Abstract: Most of the analyses of small firms’ decision to seek outside equity financing and the conditions thereof have concerned private firms. Knowledge of the risk and return of entrepreneurial ventures for outside investors is consequently limited. This paper attempts to fill this gap by examining the Canadian context, where small and medium-sized enterprises (SMEs) are allowed to list on a stock market. We analyze seasoned equity offerings launched by SMEs over the last decade. These public issuers can be considered low quality firms with poor operating performance. Managers issue equity before a large decrease in operating and stock market performance. Individual investors do not price the stocks correctly around the issue and incur significant negative returns in the years following the issue. This is particularly true for constrained issuers. We confirm that entrepreneurial outside equity attracts lemons, and that individual investors cannot invest wisely in emerging ventures. Probably as a consequence of individual investors’ lack of skill and rationality, the cost of outside equity financing of Canadian public SMEs is abnormally low. <P>La plupart des analyses de la décision et des conditions de financement des petites entreprises portent sur des entités privées. Le risque et le rendement que ces entreprises représentent pour les investisseurs sont donc très mal connus. Ce papier tente de combler cette lacune en utilisant le contexte canadien, où les petites et moyennes entreprises (PMEs) sont autorisées à s’introduire en bourse. Nous analysons les financements par fonds propres levés par ces PMEs au cours de la dernière décennie. Ces émetteurs peuvent être considérés comme des entreprises de faible qualité présentant une piètre performance opérationnelle. Les dirigeants émettent des actions juste avant une forte diminution de la performance comptable et boursière. Les investisseurs individuels n’évaluent pas correctement les actions au moment de l’émission et subissent des rendements négatifs significatifs au cours des années postérieures. Ceci est particulièrement vrai pour les émetteurs contraints financièrement. Nous confirmons que le marché du financement externe des PMEs attire des « citrons », et que les investisseurs individuels ne peuvent pas investir de façon avisée dans les entreprises en développement. Conséquence probable d’un manque d’expérience et de rationalité des investisseurs individuels, le coût des fonds propres externes est anormalement bas pour les PMEs inscrites en bourse au Canada.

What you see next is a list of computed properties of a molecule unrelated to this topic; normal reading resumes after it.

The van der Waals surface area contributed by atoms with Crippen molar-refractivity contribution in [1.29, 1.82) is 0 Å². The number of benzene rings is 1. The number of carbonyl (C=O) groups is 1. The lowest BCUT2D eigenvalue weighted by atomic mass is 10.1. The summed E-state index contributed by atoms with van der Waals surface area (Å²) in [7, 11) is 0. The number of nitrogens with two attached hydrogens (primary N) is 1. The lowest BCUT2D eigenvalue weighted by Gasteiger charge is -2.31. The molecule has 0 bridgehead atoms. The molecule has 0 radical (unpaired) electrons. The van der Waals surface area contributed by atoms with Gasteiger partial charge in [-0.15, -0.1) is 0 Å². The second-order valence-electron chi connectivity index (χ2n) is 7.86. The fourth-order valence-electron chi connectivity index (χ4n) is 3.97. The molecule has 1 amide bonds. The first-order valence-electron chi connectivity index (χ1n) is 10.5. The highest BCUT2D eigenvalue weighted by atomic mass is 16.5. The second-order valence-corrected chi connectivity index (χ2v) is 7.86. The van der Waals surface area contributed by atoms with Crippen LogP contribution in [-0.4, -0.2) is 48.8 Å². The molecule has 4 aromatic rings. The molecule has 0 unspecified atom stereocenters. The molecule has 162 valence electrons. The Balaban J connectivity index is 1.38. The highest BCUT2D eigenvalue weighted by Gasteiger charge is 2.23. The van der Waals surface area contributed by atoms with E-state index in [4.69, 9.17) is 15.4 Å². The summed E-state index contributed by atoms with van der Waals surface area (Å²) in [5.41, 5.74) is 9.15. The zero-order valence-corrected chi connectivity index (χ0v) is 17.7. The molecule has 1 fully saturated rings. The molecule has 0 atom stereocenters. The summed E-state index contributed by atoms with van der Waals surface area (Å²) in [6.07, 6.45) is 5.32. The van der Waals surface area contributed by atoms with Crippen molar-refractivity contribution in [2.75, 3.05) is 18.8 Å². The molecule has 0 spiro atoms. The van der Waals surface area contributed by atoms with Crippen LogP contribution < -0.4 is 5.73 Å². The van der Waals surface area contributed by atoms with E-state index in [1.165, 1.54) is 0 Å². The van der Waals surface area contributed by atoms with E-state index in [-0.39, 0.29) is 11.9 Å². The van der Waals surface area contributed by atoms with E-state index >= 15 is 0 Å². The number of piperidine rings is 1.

Keywords: financing decision, equity offerings, small business, long-run performance, cost of equity, financial constrain, décision de financement, financement par fonds propres, petites entreprises, coût des fonds propres, performance, contrainte financière
    JEL: G14 G32 L26
    Date: 2010–01–01
  5. By: Zagaglia, Paolo
    Abstract: I address the role of information heterogeneity in the Euro interbank market for unsecured term lending. I use high-frequency quotes of bid and ask prices to estimate probabilities of informed trading for contract maturities from one month to one year. The dataset spans from November 2000 to March 2008, and includes the relevant events that characterize the developments of the Euro area money market. I obtain four main results. First, I show that the loose supply of liquidity of the ECB has not dampened the distortions arising from asymmetric information in the unsecured money market. I also find that the probability of trading with a better informed bank is higher on days when open market operations take place, and at the end of the maintenance period. This effect has strengthened during the turmoil. The results indicate that information is segmented, in the sense that heterogenous knowledge among banks is maturity-specific. Finally, the paper presents some evidence suggesting that the risk of trading with a counterparty that enjoys an enhanced information set is priced.
    Keywords: Market microstructure; PIN model; money markets; term structure
    JEL: G14 E52
    Date: 2010–02–03